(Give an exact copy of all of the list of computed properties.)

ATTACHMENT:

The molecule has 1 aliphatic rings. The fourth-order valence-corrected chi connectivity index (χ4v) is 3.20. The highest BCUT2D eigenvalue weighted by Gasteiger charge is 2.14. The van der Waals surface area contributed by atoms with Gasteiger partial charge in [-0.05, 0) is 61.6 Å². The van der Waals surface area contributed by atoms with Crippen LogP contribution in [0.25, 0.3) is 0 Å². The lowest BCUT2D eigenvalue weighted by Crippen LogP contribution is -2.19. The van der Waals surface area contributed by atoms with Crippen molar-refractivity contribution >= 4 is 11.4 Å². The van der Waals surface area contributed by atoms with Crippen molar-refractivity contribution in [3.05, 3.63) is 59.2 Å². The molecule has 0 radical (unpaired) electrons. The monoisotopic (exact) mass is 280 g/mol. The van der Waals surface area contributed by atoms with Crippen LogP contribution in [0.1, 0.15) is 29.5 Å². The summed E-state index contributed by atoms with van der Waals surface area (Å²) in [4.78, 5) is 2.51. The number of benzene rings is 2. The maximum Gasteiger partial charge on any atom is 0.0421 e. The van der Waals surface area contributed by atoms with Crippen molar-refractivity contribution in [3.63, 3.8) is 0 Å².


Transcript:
The molecule has 1 aliphatic rings. The fourth-order valence-corrected chi connectivity index (χ4v) is 3.20. The highest BCUT2D eigenvalue weighted by Gasteiger charge is 2.14. The van der Waals surface area contributed by atoms with Gasteiger partial charge in [-0.05, 0) is 61.6 Å². The van der Waals surface area contributed by atoms with Crippen LogP contribution in [0.25, 0.3) is 0 Å². The lowest BCUT2D eigenvalue weighted by Crippen LogP contribution is -2.19. The van der Waals surface area contributed by atoms with Crippen molar-refractivity contribution >= 4 is 11.4 Å². The van der Waals surface area contributed by atoms with Crippen molar-refractivity contribution in [3.05, 3.63) is 59.2 Å². The molecule has 0 radical (unpaired) electrons. The monoisotopic (exact) mass is 280 g/mol. The van der Waals surface area contributed by atoms with Crippen LogP contribution in [0.1, 0.15) is 29.5 Å². The summed E-state index contributed by atoms with van der Waals surface area (Å²) in [4.78, 5) is 2.51. The number of benzene rings is 2. The maximum Gasteiger partial charge on any atom is 0.0421 e. The van der Waals surface area contributed by atoms with Crippen molar-refractivity contribution in [3.63, 3.8) is 0 Å².